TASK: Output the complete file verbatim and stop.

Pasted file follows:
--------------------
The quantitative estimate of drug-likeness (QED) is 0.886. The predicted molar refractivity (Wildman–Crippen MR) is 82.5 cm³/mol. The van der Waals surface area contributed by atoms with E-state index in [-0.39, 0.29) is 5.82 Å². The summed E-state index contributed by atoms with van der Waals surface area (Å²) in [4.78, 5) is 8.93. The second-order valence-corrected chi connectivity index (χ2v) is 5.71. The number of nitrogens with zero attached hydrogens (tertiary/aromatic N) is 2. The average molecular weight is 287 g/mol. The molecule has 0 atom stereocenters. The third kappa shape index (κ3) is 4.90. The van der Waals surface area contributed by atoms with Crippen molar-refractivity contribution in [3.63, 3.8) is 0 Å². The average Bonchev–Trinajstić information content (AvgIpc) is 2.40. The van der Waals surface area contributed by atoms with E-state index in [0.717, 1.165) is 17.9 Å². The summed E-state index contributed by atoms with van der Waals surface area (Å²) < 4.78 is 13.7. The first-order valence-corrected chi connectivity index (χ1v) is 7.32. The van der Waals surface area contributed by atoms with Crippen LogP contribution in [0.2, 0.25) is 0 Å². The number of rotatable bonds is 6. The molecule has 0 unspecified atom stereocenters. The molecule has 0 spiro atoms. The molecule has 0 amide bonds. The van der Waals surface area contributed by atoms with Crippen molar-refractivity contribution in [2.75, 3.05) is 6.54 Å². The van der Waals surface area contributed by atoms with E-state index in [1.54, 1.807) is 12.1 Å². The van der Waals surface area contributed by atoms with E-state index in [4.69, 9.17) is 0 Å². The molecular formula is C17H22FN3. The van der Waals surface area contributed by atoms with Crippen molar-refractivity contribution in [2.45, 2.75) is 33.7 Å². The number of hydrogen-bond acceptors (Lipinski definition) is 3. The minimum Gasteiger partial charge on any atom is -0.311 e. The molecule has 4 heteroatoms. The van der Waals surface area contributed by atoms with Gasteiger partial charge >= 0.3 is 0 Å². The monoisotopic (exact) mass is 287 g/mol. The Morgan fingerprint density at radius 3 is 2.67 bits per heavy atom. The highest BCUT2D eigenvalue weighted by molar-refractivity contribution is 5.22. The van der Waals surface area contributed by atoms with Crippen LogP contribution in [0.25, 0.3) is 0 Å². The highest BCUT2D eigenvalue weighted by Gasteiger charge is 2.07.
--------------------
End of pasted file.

The quantitative estimate of drug-likeness (QED) is 0.886. The predicted molar refractivity (Wildman–Crippen MR) is 82.5 cm³/mol. The van der Waals surface area contributed by atoms with E-state index in [-0.39, 0.29) is 5.82 Å². The summed E-state index contributed by atoms with van der Waals surface area (Å²) in [4.78, 5) is 8.93. The second-order valence-corrected chi connectivity index (χ2v) is 5.71. The number of nitrogens with zero attached hydrogens (tertiary/aromatic N) is 2. The average molecular weight is 287 g/mol. The molecule has 0 atom stereocenters. The third kappa shape index (κ3) is 4.90. The van der Waals surface area contributed by atoms with Crippen molar-refractivity contribution in [3.63, 3.8) is 0 Å². The average Bonchev–Trinajstić information content (AvgIpc) is 2.40. The van der Waals surface area contributed by atoms with E-state index in [0.717, 1.165) is 17.9 Å². The summed E-state index contributed by atoms with van der Waals surface area (Å²) < 4.78 is 13.7. The first-order valence-corrected chi connectivity index (χ1v) is 7.32. The van der Waals surface area contributed by atoms with Crippen LogP contribution in [0.2, 0.25) is 0 Å². The number of rotatable bonds is 6. The molecule has 0 unspecified atom stereocenters. The molecule has 0 spiro atoms. The molecule has 0 amide bonds. The van der Waals surface area contributed by atoms with Crippen molar-refractivity contribution in [2.75, 3.05) is 6.54 Å². The van der Waals surface area contributed by atoms with E-state index in [1.54, 1.807) is 12.1 Å². The van der Waals surface area contributed by atoms with E-state index in [4.69, 9.17) is 0 Å². The molecular formula is C17H22FN3. The van der Waals surface area contributed by atoms with Crippen molar-refractivity contribution in [2.45, 2.75) is 33.7 Å². The number of hydrogen-bond acceptors (Lipinski definition) is 3. The minimum Gasteiger partial charge on any atom is -0.311 e. The molecule has 4 heteroatoms. The van der Waals surface area contributed by atoms with Gasteiger partial charge >= 0.3 is 0 Å². The monoisotopic (exact) mass is 287 g/mol. The Morgan fingerprint density at radius 3 is 2.67 bits per heavy atom. The highest BCUT2D eigenvalue weighted by molar-refractivity contribution is 5.22. The van der Waals surface area contributed by atoms with Crippen LogP contribution in [0.25, 0.3) is 0 Å². The highest BCUT2D eigenvalue weighted by Gasteiger charge is 2.07.